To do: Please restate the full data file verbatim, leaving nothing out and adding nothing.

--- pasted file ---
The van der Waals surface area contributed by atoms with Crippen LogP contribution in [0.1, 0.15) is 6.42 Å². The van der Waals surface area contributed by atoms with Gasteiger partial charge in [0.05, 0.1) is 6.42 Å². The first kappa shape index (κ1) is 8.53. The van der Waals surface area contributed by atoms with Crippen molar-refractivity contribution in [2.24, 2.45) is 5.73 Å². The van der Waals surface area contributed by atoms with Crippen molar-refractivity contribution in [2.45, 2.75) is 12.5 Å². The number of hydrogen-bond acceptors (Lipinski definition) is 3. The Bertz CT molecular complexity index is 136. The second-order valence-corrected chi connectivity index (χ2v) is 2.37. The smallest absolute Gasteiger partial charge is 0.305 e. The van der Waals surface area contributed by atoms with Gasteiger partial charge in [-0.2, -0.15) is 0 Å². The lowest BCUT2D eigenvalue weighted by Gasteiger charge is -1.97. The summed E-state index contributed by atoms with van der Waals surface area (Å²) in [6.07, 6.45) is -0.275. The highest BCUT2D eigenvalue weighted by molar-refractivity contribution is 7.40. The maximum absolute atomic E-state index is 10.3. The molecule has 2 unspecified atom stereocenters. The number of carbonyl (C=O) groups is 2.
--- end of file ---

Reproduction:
The van der Waals surface area contributed by atoms with Crippen LogP contribution in [0.1, 0.15) is 6.42 Å². The van der Waals surface area contributed by atoms with Gasteiger partial charge in [0.05, 0.1) is 6.42 Å². The first kappa shape index (κ1) is 8.53. The van der Waals surface area contributed by atoms with Crippen molar-refractivity contribution in [2.24, 2.45) is 5.73 Å². The van der Waals surface area contributed by atoms with Crippen molar-refractivity contribution in [2.45, 2.75) is 12.5 Å². The number of hydrogen-bond acceptors (Lipinski definition) is 3. The Bertz CT molecular complexity index is 136. The second-order valence-corrected chi connectivity index (χ2v) is 2.37. The smallest absolute Gasteiger partial charge is 0.305 e. The van der Waals surface area contributed by atoms with Gasteiger partial charge in [-0.2, -0.15) is 0 Å². The lowest BCUT2D eigenvalue weighted by Gasteiger charge is -1.97. The summed E-state index contributed by atoms with van der Waals surface area (Å²) in [6.07, 6.45) is -0.275. The highest BCUT2D eigenvalue weighted by molar-refractivity contribution is 7.40. The maximum absolute atomic E-state index is 10.3. The molecule has 2 unspecified atom stereocenters. The number of carbonyl (C=O) groups is 2.